I’m an all or nothing kinda gal. If I commit to a task, no matter how arduous, I claw my way to the end. Only a handful of times have I not. Like when I started reading “Crime and Punishment” by chapter three I was so confused that I conceded defeat. Then that time I was determined to watch “Reservoir Dogs”, the tiresomely long conversation at the opening drove me to boredom…and the stop button. Petty things aside you get the picture! But alas my one year sabbatical in Florence now joins this list and it certainly wasn’t a minor moment to shrug off. Readers may remember my appraisal two months in to my year out in Florence (60 Days and 60 Nights) and now that I’m back I going to update you on the realities of Italian life, it may well just give you something to think about…
The Faff of Flat Hunting in Florence
If only the mouthful was where the it ended. I uphold that finding a place of residence in Florence is the number one turn off; it’s tiresome and tough. But zoning out into the surrounding suburbs brings you better odds. After a 10-week stint living in the chokehold of the centre at a rip-off price, I moved across the Arno to Gavinana, a peaceful, pretty South-Eastern suburb full of shops, boutiques and cafes. It’s well serviced by buses to the centre (about a 20 minute ride, 30 minutes to the station) and also within reach of Campo Di Marte station.
The rent, while still outside of the local rate, was the cheapest I’d paid. For 500€ a month – in cash- I landed a room in a two-bedroom flat shared with the landlord herself. Bills were included and the apartment was sparkling clean, had all the relevant appliances (not all do) and close to a gym and major supermarket/shopping complex in a very safe neighbourhood.
I previously hammered home the point of having a contract and for avoiding payment in cash. But with time I’ve come to learn that in Italy doing things above board won’t get you far. My landlord wanted to strike an agreement without any paperwork and of course wanting rent in cash you can guess why. But it is far cheaper than going through an agency- who are known the world over to swindle you senseless- which is the experience I had. So while the arrangement was dodgy, (I wasn’t saddled with shelling out for a deposit), I decided to give it a go and it panned out ok. But do make sure you get a receipt or keep a record of the rent you paid.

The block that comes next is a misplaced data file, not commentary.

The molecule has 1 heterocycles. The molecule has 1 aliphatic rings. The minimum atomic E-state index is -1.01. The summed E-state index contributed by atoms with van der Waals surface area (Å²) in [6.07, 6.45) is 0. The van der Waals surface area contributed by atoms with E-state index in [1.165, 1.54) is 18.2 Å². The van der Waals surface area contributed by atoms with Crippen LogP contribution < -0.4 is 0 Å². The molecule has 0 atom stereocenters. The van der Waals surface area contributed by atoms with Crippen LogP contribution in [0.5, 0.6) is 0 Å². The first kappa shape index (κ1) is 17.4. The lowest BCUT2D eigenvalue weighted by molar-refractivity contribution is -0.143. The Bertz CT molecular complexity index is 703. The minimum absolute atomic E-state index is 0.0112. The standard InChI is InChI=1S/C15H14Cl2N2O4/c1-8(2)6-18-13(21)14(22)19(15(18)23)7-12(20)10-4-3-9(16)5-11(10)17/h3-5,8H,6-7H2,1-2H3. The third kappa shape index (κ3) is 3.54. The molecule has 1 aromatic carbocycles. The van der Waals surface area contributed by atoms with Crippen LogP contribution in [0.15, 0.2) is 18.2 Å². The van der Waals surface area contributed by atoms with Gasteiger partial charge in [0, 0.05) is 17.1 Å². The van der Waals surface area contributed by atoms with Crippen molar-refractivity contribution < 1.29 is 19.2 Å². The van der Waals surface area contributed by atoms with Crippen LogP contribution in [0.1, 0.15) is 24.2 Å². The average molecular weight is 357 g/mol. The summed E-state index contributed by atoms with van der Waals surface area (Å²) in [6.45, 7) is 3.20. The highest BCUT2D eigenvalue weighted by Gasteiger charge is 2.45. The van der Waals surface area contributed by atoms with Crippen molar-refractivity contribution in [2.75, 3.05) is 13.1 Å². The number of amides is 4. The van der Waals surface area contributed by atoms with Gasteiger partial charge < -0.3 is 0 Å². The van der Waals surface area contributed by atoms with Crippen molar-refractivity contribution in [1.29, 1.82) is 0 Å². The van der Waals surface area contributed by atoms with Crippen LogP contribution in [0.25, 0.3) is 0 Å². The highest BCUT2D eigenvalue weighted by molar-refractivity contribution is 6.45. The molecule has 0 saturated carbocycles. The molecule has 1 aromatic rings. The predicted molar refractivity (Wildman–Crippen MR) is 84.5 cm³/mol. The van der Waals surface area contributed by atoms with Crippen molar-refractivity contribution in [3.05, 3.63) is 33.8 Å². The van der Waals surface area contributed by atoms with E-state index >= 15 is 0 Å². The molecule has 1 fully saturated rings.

I previously hammered home the point of having a contract and for avoiding payment in cash. But with time I’ve come to learn that in Italy doing this above board won’t get you very far.
Bills, Bills, Bills
Energy: Energy in Italy is very expensive so to that end residents are hell bent on curbing the costs of utility bills. Come winter this presents a problem. Most apartment blocks are old where heating isn’t very efficient. Furthermore without adequate carpeting nor insulation the houses become an ice box. So the urge to turn on the heating is strong, and if you feel the cold as acutely as I do, VERY strong. My live-in landlord and I were in a battle of wills; she repeatedly opened the windows, told me not to put the heating on too high nor often which, given I was in the flat more than she was, felt a bit like torture. Whatever way you feel about it, invest in warm knitwear, blankets and a hot water bottle. As mentioned my rent included bills but if they aren’t factored into your rent, then expect between 70-100€ a month on top if not more especially in Winter.
Food: As you can expect restaurants in the centre of Florence can be pricey but in the suburbs you’ll spend less so another advantage of not being in the tourist trap. I tended to make meals at home with weekly groceries amounting to about 40€ a week.
Transport: Invest in a bicycle and you’re all set for moving around Florence. Otherwise a bus/tram pass works just as well. I bought a travel pass for 35€ for a month. But make sure to start it from the first of the month because regardless of the day you buy it, your pass will elapse on the last day of that month. I discovered this when buying a monthly travel pass on the 9th of November and the guy said it would expire on the 30th November meaning I paid for 21 days of travel which is certainly not one month! Don’t ask me I still don’t get the logic.